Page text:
Two more universities in Japan have admitted to systematically favouring male applicants to their medical degrees over women. On 10 December, Juntendo University and Kitasato University, both in Tokyo, posted statements on their websites acknowledging the practice.
The revelations come four months after reports that Tokyo Medical University had been altering the results of its entrance examination for years to keep the proportion of female entrants below 30% of all students.
The news sparked outrage in the country, and prompted a government investigation to examine whether the practice was used at other medical schools.
The investigation found that Juntendo University had unfairly assessed 165 applicants in a two-stage entrance process in 2017 and 2018. Of those applicants, 117, including 74 women, were unfairly blocked from progressing to the second stage because they had failed medical-school exams on previous application attempts. Over the two years, another 47 women and one man who should have been accepted after passing the second stage were not. The practices date back to at least since 2008, the investigation found.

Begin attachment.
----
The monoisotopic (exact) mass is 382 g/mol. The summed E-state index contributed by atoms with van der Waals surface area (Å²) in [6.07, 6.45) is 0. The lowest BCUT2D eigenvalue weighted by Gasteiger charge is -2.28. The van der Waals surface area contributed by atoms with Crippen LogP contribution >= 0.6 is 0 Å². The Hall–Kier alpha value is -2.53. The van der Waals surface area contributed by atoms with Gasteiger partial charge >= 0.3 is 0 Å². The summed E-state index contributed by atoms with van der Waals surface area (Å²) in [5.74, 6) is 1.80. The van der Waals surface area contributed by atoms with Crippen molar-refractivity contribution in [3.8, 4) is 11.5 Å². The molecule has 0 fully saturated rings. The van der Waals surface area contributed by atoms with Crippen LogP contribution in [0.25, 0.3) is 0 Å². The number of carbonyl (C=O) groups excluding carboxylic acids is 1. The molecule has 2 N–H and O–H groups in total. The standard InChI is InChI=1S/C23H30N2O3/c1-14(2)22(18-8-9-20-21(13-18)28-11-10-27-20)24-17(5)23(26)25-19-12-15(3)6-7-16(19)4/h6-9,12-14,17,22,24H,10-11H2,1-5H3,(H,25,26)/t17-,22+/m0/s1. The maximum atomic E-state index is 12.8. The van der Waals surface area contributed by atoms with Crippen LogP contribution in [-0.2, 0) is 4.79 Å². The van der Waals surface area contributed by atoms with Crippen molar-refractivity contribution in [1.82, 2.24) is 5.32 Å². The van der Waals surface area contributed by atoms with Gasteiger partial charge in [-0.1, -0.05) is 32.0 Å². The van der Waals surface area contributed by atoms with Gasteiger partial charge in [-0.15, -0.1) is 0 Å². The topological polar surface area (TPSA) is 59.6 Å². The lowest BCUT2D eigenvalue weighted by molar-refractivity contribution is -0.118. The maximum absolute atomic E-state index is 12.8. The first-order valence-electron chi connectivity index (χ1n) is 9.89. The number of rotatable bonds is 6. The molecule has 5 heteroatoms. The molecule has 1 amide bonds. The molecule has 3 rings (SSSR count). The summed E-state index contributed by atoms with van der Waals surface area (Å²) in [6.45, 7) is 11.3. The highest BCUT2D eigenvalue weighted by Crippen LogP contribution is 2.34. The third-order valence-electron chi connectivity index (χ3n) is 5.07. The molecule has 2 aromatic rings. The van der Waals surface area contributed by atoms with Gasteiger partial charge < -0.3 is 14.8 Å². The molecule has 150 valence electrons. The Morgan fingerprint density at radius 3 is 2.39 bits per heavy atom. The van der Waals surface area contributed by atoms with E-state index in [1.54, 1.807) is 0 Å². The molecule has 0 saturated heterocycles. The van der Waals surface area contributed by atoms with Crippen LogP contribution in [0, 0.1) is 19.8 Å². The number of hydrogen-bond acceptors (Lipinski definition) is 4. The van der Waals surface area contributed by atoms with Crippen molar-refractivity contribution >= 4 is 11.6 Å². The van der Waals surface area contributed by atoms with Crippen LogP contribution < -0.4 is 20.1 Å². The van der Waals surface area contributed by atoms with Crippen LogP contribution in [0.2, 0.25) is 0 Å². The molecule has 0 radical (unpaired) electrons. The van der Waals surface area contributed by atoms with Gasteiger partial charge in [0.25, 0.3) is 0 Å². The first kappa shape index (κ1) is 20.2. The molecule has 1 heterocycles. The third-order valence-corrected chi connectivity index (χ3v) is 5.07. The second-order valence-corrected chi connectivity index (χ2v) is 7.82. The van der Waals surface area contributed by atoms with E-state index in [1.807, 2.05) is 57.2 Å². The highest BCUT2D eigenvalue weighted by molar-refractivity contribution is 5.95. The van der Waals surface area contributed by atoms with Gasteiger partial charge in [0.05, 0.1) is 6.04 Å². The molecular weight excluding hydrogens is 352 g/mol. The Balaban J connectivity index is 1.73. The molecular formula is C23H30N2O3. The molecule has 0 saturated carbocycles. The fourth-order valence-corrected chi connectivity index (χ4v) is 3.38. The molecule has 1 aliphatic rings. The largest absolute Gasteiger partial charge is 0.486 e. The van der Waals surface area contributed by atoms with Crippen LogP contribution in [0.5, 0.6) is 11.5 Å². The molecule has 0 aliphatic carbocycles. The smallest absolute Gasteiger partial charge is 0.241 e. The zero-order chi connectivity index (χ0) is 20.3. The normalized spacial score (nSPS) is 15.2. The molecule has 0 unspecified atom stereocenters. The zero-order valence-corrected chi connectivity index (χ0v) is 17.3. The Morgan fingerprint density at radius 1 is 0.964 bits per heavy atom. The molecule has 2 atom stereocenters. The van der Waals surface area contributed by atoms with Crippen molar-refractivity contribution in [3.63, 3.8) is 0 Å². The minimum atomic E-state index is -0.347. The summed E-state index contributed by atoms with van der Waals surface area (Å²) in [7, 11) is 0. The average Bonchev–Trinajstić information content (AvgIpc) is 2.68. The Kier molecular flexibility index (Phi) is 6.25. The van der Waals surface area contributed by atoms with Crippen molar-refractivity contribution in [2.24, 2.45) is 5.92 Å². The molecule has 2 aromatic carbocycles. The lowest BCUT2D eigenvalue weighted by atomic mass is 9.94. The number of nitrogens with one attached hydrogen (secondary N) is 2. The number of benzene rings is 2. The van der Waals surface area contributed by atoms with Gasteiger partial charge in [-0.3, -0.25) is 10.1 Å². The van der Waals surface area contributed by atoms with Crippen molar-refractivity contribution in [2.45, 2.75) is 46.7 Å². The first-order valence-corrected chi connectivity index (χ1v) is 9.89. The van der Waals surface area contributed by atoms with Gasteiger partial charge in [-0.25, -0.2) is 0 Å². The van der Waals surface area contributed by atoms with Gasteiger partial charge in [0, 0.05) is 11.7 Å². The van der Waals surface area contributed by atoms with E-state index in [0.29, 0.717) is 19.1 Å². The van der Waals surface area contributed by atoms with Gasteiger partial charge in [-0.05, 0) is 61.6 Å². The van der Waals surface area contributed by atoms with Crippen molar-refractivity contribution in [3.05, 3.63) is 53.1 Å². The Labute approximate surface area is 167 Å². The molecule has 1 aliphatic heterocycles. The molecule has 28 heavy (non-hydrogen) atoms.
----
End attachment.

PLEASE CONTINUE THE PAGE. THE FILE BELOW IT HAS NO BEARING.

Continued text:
The university says that those who were unfairly denied entry at the second stage will now be granted entrance in 2019. Those who were blocked at the first stage will only get their ¥60,000 (US$529) application fee back.
The university’s statement describes the motivation for the policy: “In general, at the age of college entrance, girls are emotionally more mature than boys, and their communication skills tend to be better. This tendency has been academically verified. Based on this objective data, it was thought that compensating for the difference between males and females was a way to make a fair determination.”
On its website, Kitasato University admitted to offering male applicants places on its degree course over female applicants who had scored higher on its entrance exams. It says it has launched an independent investigation into the matter.
Both universities have vowed to end the practices for the recruitment of students in 2019.
Article credit to: http://feeds.nature.com/~r/nature/rss/current/~3/CxLbKlrwQ5c/d41586-018-07769-0